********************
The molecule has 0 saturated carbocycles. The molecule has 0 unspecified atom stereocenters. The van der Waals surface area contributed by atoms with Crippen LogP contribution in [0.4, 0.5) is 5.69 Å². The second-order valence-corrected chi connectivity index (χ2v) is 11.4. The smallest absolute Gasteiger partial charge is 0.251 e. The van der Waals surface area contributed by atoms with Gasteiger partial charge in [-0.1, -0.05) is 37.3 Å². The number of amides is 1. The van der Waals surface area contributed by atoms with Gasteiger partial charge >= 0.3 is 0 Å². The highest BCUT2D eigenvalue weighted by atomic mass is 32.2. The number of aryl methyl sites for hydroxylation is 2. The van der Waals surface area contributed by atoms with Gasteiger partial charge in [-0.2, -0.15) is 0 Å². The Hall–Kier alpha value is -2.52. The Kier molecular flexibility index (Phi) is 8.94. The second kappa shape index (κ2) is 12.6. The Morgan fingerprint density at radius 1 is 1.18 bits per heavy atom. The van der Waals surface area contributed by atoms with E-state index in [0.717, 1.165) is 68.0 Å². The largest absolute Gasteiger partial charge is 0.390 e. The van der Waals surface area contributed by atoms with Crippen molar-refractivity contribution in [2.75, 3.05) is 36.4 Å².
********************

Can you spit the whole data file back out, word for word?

The molecule has 0 saturated carbocycles. The molecule has 0 unspecified atom stereocenters. The van der Waals surface area contributed by atoms with Crippen LogP contribution in [0.4, 0.5) is 5.69 Å². The second-order valence-corrected chi connectivity index (χ2v) is 11.4. The smallest absolute Gasteiger partial charge is 0.251 e. The van der Waals surface area contributed by atoms with Gasteiger partial charge in [-0.1, -0.05) is 37.3 Å². The number of amides is 1. The van der Waals surface area contributed by atoms with Gasteiger partial charge >= 0.3 is 0 Å². The highest BCUT2D eigenvalue weighted by atomic mass is 32.2. The number of aryl methyl sites for hydroxylation is 2. The van der Waals surface area contributed by atoms with Gasteiger partial charge in [-0.2, -0.15) is 0 Å². The Hall–Kier alpha value is -2.52. The Kier molecular flexibility index (Phi) is 8.94. The second kappa shape index (κ2) is 12.6. The Morgan fingerprint density at radius 1 is 1.18 bits per heavy atom. The van der Waals surface area contributed by atoms with E-state index in [0.717, 1.165) is 68.0 Å². The largest absolute Gasteiger partial charge is 0.390 e. The van der Waals surface area contributed by atoms with Crippen molar-refractivity contribution in [2.75, 3.05) is 36.4 Å².